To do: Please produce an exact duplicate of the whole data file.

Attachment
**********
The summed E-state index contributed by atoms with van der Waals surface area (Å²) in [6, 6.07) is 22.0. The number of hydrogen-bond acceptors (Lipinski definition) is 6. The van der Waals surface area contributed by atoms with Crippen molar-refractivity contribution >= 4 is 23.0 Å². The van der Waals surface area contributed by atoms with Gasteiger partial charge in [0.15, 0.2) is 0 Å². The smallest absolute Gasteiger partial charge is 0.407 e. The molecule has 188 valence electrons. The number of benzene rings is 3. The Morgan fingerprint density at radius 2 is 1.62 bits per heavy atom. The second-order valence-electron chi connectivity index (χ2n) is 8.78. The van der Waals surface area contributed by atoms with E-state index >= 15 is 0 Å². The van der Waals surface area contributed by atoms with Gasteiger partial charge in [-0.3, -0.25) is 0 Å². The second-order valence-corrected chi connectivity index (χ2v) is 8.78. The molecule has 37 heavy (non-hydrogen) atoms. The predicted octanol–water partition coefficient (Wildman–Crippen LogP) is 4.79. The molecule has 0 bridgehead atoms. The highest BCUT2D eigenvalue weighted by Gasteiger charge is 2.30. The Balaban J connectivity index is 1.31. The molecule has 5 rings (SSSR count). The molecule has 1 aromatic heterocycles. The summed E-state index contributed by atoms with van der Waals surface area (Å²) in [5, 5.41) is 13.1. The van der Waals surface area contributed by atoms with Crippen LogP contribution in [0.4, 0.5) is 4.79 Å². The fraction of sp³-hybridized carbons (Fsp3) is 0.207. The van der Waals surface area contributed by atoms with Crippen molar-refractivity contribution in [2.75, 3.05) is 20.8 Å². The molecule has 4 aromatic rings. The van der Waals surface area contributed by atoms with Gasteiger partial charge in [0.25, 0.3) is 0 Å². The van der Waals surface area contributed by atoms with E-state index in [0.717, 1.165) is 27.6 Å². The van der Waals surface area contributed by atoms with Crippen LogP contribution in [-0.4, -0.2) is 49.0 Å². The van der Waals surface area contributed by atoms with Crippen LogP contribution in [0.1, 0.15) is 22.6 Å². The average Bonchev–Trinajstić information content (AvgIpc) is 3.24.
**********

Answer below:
The summed E-state index contributed by atoms with van der Waals surface area (Å²) in [6, 6.07) is 22.0. The number of hydrogen-bond acceptors (Lipinski definition) is 6. The van der Waals surface area contributed by atoms with Crippen molar-refractivity contribution >= 4 is 23.0 Å². The van der Waals surface area contributed by atoms with Gasteiger partial charge in [0.15, 0.2) is 0 Å². The smallest absolute Gasteiger partial charge is 0.407 e. The molecule has 188 valence electrons. The number of benzene rings is 3. The Morgan fingerprint density at radius 2 is 1.62 bits per heavy atom. The second-order valence-electron chi connectivity index (χ2n) is 8.78. The van der Waals surface area contributed by atoms with E-state index >= 15 is 0 Å². The van der Waals surface area contributed by atoms with Gasteiger partial charge in [-0.3, -0.25) is 0 Å². The second-order valence-corrected chi connectivity index (χ2v) is 8.78. The molecule has 37 heavy (non-hydrogen) atoms. The predicted octanol–water partition coefficient (Wildman–Crippen LogP) is 4.79. The molecule has 0 bridgehead atoms. The highest BCUT2D eigenvalue weighted by Gasteiger charge is 2.30. The Balaban J connectivity index is 1.31. The molecule has 5 rings (SSSR count). The molecule has 1 aromatic heterocycles. The summed E-state index contributed by atoms with van der Waals surface area (Å²) in [5, 5.41) is 13.1. The van der Waals surface area contributed by atoms with Crippen LogP contribution in [0.4, 0.5) is 4.79 Å². The fraction of sp³-hybridized carbons (Fsp3) is 0.207. The van der Waals surface area contributed by atoms with Crippen molar-refractivity contribution in [2.75, 3.05) is 20.8 Å². The molecule has 4 aromatic rings. The van der Waals surface area contributed by atoms with Gasteiger partial charge in [0.25, 0.3) is 0 Å². The van der Waals surface area contributed by atoms with E-state index in [0.717, 1.165) is 27.6 Å². The van der Waals surface area contributed by atoms with Crippen LogP contribution in [-0.4, -0.2) is 49.0 Å². The van der Waals surface area contributed by atoms with Crippen LogP contribution in [0.1, 0.15) is 22.6 Å². The average Bonchev–Trinajstić information content (AvgIpc) is 3.24.